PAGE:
Professional football players are expected, and paid, to deliver excruciatingly hard blows to their opponents since it is the nature of their livelihood. Would they still be willing to put their bodies in harms way if they fully understood what these hits could mean for their health? In the 2015 sports biopic Concussion, Dr. Bennet Omalu discovers a degenerative brain disease known as Chronic Traumatic Encephalopathy. He uses the brain tissue of late professional football players to show the link between the disease and repeated blows to the head. The film also shows the NFL’s initial resistance to Omalu’s research. Once the research became more accessible to the public, the NFL had no choice but to take action and support the fight for advanced player safety. Although the film is primarily about Omalu’s discovery of CTE and his fight for validation, Concussion does a poor job at fully displaying the NFL’s side of the story.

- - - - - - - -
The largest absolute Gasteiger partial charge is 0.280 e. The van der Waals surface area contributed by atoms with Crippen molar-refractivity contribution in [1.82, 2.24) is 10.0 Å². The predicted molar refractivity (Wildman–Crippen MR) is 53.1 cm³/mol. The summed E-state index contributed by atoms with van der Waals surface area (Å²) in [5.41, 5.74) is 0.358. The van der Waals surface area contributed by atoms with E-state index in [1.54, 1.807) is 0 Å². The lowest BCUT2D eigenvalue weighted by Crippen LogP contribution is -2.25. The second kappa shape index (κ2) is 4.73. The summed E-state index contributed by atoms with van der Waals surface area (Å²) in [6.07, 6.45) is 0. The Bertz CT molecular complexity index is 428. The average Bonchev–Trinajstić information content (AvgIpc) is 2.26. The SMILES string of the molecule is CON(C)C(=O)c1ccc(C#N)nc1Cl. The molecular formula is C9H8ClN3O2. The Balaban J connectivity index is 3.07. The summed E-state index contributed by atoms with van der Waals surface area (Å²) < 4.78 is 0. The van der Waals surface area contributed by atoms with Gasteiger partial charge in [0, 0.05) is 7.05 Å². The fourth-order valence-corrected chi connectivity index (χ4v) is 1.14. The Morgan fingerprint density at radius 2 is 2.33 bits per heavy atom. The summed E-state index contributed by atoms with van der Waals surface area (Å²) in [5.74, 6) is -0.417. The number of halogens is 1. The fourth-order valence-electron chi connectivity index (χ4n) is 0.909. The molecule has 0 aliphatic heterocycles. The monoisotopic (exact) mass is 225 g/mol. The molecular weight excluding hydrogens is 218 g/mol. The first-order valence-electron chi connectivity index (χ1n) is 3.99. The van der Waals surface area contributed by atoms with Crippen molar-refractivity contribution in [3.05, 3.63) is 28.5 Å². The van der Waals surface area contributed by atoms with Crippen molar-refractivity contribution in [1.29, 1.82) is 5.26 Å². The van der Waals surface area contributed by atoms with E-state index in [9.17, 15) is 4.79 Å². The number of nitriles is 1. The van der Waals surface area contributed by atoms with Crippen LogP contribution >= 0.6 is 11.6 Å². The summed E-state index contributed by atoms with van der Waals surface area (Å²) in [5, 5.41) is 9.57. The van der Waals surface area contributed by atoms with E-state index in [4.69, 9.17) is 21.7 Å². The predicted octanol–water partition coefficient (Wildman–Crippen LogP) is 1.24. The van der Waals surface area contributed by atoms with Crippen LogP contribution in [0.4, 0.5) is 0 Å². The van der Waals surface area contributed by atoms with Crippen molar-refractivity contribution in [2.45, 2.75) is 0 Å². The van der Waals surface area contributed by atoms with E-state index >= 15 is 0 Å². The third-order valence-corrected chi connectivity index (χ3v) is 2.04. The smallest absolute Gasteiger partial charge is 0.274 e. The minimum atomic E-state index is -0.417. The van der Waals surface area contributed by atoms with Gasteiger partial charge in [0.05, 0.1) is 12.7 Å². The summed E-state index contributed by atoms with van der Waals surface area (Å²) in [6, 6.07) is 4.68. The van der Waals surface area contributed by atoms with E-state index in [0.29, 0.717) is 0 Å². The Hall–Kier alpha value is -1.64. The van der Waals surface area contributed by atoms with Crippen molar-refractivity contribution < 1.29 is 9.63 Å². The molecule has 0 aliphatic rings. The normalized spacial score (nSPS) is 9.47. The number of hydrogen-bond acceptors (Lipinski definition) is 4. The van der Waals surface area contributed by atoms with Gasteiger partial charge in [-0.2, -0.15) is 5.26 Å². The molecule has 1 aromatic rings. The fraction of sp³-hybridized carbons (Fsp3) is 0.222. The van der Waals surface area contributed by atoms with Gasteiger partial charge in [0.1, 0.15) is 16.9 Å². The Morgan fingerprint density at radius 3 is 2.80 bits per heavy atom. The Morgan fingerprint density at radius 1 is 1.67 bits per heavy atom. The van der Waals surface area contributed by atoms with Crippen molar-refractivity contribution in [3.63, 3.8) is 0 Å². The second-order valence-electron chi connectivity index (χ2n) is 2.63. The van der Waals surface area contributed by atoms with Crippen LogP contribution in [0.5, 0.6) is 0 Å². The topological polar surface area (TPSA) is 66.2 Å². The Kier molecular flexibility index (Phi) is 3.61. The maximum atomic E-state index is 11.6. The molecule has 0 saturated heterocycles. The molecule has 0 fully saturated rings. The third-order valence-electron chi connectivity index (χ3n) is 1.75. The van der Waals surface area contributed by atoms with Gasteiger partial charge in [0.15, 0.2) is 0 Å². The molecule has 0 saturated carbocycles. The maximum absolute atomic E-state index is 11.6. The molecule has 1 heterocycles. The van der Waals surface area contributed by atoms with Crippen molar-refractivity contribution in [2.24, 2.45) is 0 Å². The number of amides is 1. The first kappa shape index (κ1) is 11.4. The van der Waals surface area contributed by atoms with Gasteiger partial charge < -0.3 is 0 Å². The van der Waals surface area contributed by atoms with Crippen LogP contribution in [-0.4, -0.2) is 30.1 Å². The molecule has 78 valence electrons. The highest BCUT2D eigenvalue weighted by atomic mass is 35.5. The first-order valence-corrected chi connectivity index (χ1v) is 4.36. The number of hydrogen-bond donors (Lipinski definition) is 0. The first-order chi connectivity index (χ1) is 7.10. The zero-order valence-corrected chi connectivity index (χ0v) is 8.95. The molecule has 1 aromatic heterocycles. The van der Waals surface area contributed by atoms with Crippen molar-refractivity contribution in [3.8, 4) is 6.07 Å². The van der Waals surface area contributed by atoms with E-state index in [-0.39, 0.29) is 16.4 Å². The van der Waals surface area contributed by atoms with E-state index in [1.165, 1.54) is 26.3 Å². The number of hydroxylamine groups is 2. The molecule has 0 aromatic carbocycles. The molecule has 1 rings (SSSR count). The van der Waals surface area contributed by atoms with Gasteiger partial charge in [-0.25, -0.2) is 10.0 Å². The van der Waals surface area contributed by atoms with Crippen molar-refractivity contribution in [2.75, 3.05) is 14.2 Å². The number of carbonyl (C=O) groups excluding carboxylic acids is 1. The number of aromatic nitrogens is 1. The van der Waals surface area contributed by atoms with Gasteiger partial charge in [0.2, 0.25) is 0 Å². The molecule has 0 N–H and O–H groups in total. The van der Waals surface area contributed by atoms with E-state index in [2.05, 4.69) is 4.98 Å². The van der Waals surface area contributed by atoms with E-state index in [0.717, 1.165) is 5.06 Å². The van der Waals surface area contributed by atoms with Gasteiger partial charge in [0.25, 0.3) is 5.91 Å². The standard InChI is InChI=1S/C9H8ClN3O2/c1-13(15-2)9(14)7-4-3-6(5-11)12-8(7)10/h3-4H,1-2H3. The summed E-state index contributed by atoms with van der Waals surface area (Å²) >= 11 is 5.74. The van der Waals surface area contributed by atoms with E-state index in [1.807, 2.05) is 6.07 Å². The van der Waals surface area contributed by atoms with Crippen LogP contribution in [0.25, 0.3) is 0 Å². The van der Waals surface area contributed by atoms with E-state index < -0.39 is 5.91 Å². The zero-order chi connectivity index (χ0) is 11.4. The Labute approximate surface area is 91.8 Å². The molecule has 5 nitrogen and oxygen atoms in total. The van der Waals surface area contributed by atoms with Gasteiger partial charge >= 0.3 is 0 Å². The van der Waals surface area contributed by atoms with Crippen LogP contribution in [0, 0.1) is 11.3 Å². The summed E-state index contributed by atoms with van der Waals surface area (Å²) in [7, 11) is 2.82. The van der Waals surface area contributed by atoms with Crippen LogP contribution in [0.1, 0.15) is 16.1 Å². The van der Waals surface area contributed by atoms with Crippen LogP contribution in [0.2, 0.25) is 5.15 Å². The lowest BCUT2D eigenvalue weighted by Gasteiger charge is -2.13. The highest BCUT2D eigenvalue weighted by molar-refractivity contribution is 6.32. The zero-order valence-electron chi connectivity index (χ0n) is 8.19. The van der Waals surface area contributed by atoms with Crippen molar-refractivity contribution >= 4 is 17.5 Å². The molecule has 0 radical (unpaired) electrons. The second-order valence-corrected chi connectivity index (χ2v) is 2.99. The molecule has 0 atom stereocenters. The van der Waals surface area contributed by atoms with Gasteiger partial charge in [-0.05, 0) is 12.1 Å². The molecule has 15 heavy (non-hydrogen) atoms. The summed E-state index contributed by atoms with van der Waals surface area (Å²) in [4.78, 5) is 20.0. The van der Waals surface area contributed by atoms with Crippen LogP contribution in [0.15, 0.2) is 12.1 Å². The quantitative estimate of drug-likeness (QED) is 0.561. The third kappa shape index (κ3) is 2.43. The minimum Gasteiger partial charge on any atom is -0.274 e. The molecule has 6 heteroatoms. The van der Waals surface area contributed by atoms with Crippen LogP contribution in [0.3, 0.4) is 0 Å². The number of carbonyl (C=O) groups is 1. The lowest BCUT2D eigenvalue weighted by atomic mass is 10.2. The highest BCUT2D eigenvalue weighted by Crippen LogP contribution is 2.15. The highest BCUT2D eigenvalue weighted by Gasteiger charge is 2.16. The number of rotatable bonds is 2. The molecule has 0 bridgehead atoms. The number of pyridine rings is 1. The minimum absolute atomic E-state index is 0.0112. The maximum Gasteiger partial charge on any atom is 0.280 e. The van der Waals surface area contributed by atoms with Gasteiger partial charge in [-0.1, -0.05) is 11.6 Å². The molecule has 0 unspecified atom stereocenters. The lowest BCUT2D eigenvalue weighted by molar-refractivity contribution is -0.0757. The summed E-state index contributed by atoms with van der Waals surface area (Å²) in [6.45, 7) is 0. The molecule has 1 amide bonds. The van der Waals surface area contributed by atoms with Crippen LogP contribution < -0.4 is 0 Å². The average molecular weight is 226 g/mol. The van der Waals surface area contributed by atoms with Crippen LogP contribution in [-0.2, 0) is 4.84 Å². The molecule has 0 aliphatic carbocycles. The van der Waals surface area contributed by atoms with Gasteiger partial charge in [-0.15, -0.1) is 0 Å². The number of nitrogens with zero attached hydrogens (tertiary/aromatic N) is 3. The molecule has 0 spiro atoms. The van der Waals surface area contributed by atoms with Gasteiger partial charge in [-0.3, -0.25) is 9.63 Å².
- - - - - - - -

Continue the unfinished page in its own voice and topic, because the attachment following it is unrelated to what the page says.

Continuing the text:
In recent years, the NFL has put in place some new concussion protocols in order to prevent the injury from occurring unnecessarily. In 2013, the NFL implemented the “Crown-of-the-Helmet” rule (Timeline: the NFL’s Concussion Crisis). This rule is designed to penalize a player who “intentionally initiates contact with another player using the top of his helmet”(Hanson). Depending on the severity of the hit, the player can either be slammed with a 15-yard penalty or be ejected from the game entirely. This rule is quite effective since it forces the players to keep their heads up while making the tackle, thus greatly reducing the likelihood of a severe head or neck injury. This rule also raises awareness for the importance of education within the sport at younger ages. Enforcing proper tackling techniques at a young age allows kids to grow up in the sport knowing that they should not be leading into a tackle with their head. The Crown-of-the-Helmet rule should ideally prevent numerous concussion and spinal cord injuries from occurring, which will ultimately reduce the chance that these future players will suffer from CTE. With this one rule change, the NFL has completely altered the play of the game, but its benefits most certainly outweigh the costs since this rule is also proving to protect the future generations of professional athletes.